Even more delicious than the names associated with the new $75.5-million Carson-Gore Academy of Environmental Sciences is that it was built on land thought to be highly-contaminated with various chemicals which could pose a threat to students.
Long-time Los Angeles Times political cartoonist Paul Conrad has died, but the most interesting paragraph of his obituary in The Washington Post is the little hint by Post writer Matt Schudel that great newspapers only gain that reputation once they become liberal:
He won his first Pulitzer in 1964, then left Denver for Los Angeles. Mr. Conrad's incisive cartoons, which he drew six days a week, helped raise the reputation of the once-moribund Times, which had parroted the Republican Party line for decades.
A similar version of this trope appeared in the Los Angeles Times itself in a story by James Rainey, but at least it suggested that there might be a difference between mediocre reporting and a Republican viewpoint. Conrad viciously attacked Nixon and Reagan with his pen, which was and is apparently the secret of media prestige:
Last week, film writer extraordinaire Christian Toto fell under the delusion that yours truly was interesting enough to interview, and if you're under the same delusion you can read the two-parter here and here. Among other things, Toto asked me about the clout critics wield and the most common mistakes they make. Here's a combination of my answers:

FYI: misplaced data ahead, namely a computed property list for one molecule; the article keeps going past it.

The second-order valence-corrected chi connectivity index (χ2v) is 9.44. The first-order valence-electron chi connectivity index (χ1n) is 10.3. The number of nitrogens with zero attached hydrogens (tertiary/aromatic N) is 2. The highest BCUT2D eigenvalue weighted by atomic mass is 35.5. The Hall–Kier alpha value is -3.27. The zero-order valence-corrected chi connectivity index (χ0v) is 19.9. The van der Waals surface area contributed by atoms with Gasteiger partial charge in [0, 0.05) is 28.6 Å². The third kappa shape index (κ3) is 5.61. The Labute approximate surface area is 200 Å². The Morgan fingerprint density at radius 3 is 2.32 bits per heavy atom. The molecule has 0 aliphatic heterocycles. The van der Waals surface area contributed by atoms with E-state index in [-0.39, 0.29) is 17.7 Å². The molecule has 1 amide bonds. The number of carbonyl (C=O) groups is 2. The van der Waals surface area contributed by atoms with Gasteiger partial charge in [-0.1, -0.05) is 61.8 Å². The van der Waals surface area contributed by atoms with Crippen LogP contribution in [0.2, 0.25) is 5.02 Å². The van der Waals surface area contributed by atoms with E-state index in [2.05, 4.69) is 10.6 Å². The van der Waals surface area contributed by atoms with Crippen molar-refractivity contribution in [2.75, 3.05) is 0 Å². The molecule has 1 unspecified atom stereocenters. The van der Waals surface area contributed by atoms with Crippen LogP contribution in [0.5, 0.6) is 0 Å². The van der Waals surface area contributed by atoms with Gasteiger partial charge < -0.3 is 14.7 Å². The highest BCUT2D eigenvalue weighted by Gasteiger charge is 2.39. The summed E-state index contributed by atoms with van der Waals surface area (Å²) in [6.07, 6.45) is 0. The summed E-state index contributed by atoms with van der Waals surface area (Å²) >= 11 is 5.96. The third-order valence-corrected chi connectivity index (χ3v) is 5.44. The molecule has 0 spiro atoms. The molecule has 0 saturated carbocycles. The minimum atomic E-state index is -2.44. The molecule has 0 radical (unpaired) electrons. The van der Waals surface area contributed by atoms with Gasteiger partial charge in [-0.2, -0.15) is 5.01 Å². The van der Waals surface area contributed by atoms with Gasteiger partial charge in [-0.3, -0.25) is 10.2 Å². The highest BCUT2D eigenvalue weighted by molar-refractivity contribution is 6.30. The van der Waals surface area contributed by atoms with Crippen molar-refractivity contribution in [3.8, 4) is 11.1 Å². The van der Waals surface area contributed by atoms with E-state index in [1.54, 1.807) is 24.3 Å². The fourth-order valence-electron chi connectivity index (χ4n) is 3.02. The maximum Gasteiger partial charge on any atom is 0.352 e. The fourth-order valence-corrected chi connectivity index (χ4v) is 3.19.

Critics aren't dumb, they know the public doesn't much care which way their thumbs point. But critics do know that based on their opinions and reviews they can enjoy an influence over what kind of films get made. And that's not a small amount of power. Culture is upstream from politics, after all.
If you have 95 percent of critics savaging a faithful retelling of the Gospels as anti-Semitic, no matter how successful "The Passion" is, no one's going to go near that subject matter again. And that's the goal. Same with anything that comes close to patriotism or conservatism. Such cinematic rarities are frequently labeled "jingoistic, fascist or simple minded." This is all done consciously and for a desired effect.
This is a historic year for the largest government program: Social Security, which turns 75 in just a few days. The program is also running a deficit for the first time since 1983, and ahead of estimates.
Initially, Social Security was created to provide supplemental income to elderly and disabled people who could not work, and was signed into law by President Franklin D. Roosevelt Aug. 14, 1935.